Networking towards peer-to-peer learning: A dialogue between Belun and Global Participe
On November 8, 2022, CSPPS’ Secretariat hosted a virtual meeting between two of its members: Global Participe from Congo Brazzaville and Belun from Timor Leste. This meeting was organised by CSPPS upon request of Mr. Ivan Ngoy Kibangou (Global Participe) to acquire more details on information shared in one of CSPPS’ Weekly Updates – which provides a summary of the Platform’s activities and is shared every week with the CSPPS’ membership. The information in question related to Belun’s update on their regular review of the security situation in Timor Leste, gathered in a document entitled the Early Warning, Early Response (EWER) system.
The meeting was hosted and live-translated by Mr. Noé Montel (CSPPS Intern). This translation enabled partners from two different linguistic backgrounds to directly engage with each other and in a process of peer-to-peer learning. It gave participants the opportunity to share an overview of their country’s security situations and reflect on their differences and similarities.
The main motive of this meeting was for Belun, represented by Mr. Luis Ximenes and Mr. Romaldo Caetano, to elaborate the functioning of the EWER system and share their insights and advice for Global Participe to implement a similar system in the context of Congo Brazzaville. In this sense, the discussion has clearly shown the values of peer-to-peer learning, creating a bridge between partners from geographically distanced countries – and separated by a time difference of eight hours between Dili and Brazzaville – and helping them directly share their knowledge. This element of cross-fertilization of experiences has always been a key motive of CSPPS.
The points that were addressed during the meeting were various and included a historical overview of the EWER-system, which was created in 2008 in the aftermath of the 2006 East Timorese crisis, as well as a larger description of its organisation and operation. On the latter, several technical matters were discussed, including the number of people involved in the system, the relation with the local/national authorities (where Belun is working in cooperation with the police and political leaders), the periodicity of publication of the situation review or the financial implications.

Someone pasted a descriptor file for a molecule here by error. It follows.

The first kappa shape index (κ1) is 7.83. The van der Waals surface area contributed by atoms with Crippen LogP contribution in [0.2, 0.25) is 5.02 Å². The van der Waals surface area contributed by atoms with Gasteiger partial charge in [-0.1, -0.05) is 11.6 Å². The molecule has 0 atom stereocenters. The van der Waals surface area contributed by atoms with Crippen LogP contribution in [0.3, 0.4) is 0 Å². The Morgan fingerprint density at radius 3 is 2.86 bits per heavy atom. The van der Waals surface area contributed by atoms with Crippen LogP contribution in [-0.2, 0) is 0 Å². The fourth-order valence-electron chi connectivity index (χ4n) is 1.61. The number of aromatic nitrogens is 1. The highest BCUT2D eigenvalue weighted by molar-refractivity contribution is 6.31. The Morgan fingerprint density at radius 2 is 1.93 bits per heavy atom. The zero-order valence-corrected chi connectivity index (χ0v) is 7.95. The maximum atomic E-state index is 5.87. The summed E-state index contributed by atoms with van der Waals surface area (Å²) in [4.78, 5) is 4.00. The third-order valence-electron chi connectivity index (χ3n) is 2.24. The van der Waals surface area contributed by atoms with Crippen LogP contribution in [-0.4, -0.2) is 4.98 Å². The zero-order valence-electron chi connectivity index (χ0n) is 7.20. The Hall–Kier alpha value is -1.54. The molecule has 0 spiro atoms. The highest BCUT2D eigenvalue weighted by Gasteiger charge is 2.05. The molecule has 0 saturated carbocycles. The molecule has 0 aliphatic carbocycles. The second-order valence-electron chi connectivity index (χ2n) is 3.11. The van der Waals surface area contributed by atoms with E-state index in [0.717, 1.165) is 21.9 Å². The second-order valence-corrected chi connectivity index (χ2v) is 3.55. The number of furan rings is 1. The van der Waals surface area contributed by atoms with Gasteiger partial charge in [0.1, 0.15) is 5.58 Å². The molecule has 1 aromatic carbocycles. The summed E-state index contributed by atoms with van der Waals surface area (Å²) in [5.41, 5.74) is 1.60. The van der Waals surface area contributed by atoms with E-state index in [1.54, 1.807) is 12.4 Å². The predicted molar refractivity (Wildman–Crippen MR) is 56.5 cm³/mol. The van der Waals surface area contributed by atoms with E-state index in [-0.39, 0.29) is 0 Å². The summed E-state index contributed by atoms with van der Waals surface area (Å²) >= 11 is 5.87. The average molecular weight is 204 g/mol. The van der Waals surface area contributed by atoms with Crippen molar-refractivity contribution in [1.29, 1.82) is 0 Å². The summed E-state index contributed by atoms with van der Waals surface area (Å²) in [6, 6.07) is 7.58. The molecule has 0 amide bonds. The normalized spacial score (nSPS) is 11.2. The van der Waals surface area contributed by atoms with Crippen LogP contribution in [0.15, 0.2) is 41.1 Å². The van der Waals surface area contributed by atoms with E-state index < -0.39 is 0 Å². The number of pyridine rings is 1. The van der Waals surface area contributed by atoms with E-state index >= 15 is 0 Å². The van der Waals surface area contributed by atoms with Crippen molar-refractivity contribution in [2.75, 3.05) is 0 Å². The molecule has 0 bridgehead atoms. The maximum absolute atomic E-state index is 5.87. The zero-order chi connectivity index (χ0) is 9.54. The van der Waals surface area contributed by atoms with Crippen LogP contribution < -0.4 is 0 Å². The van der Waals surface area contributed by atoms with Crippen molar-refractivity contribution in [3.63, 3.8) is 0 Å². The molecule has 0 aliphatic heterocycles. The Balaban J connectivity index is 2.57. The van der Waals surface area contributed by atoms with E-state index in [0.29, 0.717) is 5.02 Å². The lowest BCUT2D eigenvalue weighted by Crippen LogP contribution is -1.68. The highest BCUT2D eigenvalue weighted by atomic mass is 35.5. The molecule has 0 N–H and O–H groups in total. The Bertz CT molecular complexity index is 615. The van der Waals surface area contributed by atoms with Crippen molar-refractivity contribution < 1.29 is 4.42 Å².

Acknowledging the political and societal differences between Congo Brazzaville and Timor Leste, Belun’s representatives shared advices on how to transpose a similar system in a different country, and provided the name of the software they use to collect/cross data, possible contacts to obtain funding, as well as documents used to train monitoring officers.
This meeting showcased the possibility of tackling one of the world’s system major struggles, namely the language barrier. By providing live translation, the Secretariat ensured a close-to-direct dialogue between the two members without interference. This meeting also paved the way to further discussions between the two organisations and hopefully could be an incentive for other organisations to offer or embark on similar types of discussions, which CSPPS’ Secretariat gladly supports. Direct dialogue between civil society organisations from different regions of the world strengthens international cohesion as well as it enables knowledge-sharing: in this sense, peer-to-peer learning directly contributes to CSPPS’ larger goal to support the implementation of SDG16.